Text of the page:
Course and scope of employment disputed in wrongful death case. $4M. Ventura County.

Summary

Auto salesman comes in to the dealership on his day off to take care of a customer.

The Case

  • Case Name: Schweissinger v. Crown Dodge
  • Court and Case Number: Ventura Superior Court / 56-2019-00524183-CU-PA-VTA
  • Date of Verdict or Judgment: Friday, October 21, 2022
  • Date Action was Filed: Thursday, January 24, 2019
  • Type of Action: Course and scope of employment, Highlighted Verdicts, Wrongful Death
  • Judge or Arbitrator(s): Hon. Jeffrey Bennett
  • Plaintiffs:
    Donna Schweissinger
    Taryn Schweissinger
    Taylor Schweissinger
  • Defendants:
    Crown Dodge
    Aaron Lane
  • Type of Result: Jury Verdict

The Result

  • Gross Verdict or Award: $4,000,000. The jury returned with a verdict finding that Aaron Lane was in the course and scope of his employment with Crown Dodge at the time of the accident.
  • Non-Economic Damages:

    $4,000,000

    Wife Donna: $1,000,000 in past non-economic damages and $1,000,000 in future non-economic damages.

    Daughter Taryn: $500,000 in past non-economic damages and $500,000 in future non-economic damages.

    Daughter Taylor: $500,000 in past non-economic damages and $500,000 in future non-economic damages.

  • Trial or Arbitration Time: 9 days
  • Jury Deliberation Time: 1 1/2 days

The Attorneys

  • Attorney for the Plaintiff:

    Chang Klein LLP by Deborah S. Chang, Candice S. Klein, Sarah S. Kim and Patrick K. Gunning, El Segundo.

     Berglund & Johnson Law Group by Daniel W. Johnson, Woodland Hills.

  • Attorney for the Defendant:

    Daniels, Fine, Israel, Schonbuch & Lebovits, LLP by Michael Schonbuch and Karina A. Villa, Los Angeles. (For Crown Dodge)

    Macdonald & Cody by Joseph Fitzgerald, Irvine. (For Aaron Lane)

     

The Experts

  • Plaintiff’s Medical Expert(s):

    No experts were called at trial.

  • Defendant's Medical Expert(s):

    No experts were called at trial.

  • Plaintiff's Technical Expert(s):

    No experts were called at trial.

  • Defendant's Technical Expert(s):

    No experts were called at trial.

Facts and Background

  • Facts and Background:

    On Tuesday, June 26, 2018 defendant Aaron Lane was on his day off from his job as an Internet Sales Manager at defendant Crown Dodge. He was visiting Ventura State Beach with his girlfriend and dog when, at around noon, he received a call on his cell phone from a co-worker letting him know his customers were picking up a car Lane had ordered for them. Mr. Lane chose to leave the beach and go to the dealership, and as he was leaving he called his customer to let him know he would meet him at the dealership. While driving to the dealership from the beach, Mr. Lane struck and killed plaintiffs' decedent, Jeffrey Schweissinger, age 62.

    After the collision, Mr. Lane called the dealership to inform them he would not be coming in. At the time of his death, Mr. Schweissinger was married to his wife Donna Schweissinger and had two adult 19-year-old twin daughters, all of whom lived with him at the time of his death. All parties stipulated that Aaron Lane was solely negligent in the operation of his vehicle, causing the death of Jeffrey Schweissinger.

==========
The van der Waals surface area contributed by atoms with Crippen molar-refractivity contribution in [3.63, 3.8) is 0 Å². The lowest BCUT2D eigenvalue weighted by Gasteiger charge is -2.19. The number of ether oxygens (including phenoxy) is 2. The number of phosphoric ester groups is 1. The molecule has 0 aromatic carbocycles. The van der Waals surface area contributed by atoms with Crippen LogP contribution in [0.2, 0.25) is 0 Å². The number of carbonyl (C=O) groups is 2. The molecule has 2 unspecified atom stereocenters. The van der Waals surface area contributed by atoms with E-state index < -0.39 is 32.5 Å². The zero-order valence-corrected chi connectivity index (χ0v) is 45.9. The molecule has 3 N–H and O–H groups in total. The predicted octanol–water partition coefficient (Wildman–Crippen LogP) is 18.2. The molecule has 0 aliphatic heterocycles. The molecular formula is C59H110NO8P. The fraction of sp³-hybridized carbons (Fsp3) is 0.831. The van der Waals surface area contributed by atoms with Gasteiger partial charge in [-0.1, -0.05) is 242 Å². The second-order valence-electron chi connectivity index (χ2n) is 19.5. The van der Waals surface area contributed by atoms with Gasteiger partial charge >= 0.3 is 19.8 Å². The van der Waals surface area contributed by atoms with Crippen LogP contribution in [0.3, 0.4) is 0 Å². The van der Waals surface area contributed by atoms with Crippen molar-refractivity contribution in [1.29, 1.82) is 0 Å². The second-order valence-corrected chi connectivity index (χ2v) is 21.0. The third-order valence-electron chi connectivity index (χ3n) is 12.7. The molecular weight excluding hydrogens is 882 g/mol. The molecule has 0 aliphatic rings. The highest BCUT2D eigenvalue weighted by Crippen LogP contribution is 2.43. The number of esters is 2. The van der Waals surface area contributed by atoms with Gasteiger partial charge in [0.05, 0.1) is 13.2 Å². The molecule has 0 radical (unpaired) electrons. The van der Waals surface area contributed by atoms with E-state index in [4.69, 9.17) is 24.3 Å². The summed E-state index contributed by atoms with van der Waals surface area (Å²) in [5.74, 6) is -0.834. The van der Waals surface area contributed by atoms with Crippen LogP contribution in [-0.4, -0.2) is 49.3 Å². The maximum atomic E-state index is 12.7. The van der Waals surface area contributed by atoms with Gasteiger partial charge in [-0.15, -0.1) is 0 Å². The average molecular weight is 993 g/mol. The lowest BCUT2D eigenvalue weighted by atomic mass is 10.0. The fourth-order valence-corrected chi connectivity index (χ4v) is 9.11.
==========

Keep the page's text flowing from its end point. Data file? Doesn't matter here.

• Plaintiff's Contentions:

    That Aaron Lane was working within the course and scope of his employment with Crown Dodge. At trial, testimony revealed that if a salesperson does not complete their sale, they lose half their commission. It was common practice for on-duty salesmen to call off-duty salesmen if one of their customers came in to give them the opportunity to come in on their day off to get their full commission. Plaintiffs argued that this policy was known by management and owner Robert Crown and that once Aaron Lane accepted the mission to come in he was on the clock and running a special errand for Crown Dodge.

  • Defendant's Contentions:

    Defendant Crown Dodge argued that Aaron Lane was merely commuting at the time of the collision and that the coming-and-going rule applied. They also argued that this could not be a business errand as Aaron Lane was not required to come into the dealership and was only coming in for his benefit, not the dealership’s. Defendant Aaron Lane argued that he had done everything he could to be a good salesman which included him coming in on his day off. 

Additional Notes

Plaintiffs only sought past and future non-economic damages for the loss of Jeffrey Schweissinger who was 62 at the time of his death and had a life expectancy of an additional 20.3 years. Decedent was survived by his wife, Donna Schweissinger who was 67 at the time of trial and his twin daughters Taylor and Taryn who were 23 at the time of trial.

Special Jury Instructions were provided based on Felix v. Assai (1987) 192 Cal.App.3d 926; Morales-Simental v. Genentech, Inc. (2017) 16 Cal.App.5th 445; Los Angeles Jewish Community Council v. Industrial Acc. Commission (1949) 94 Cal.App.2d 65 as agreed to by all parties.

 

Disclaimer

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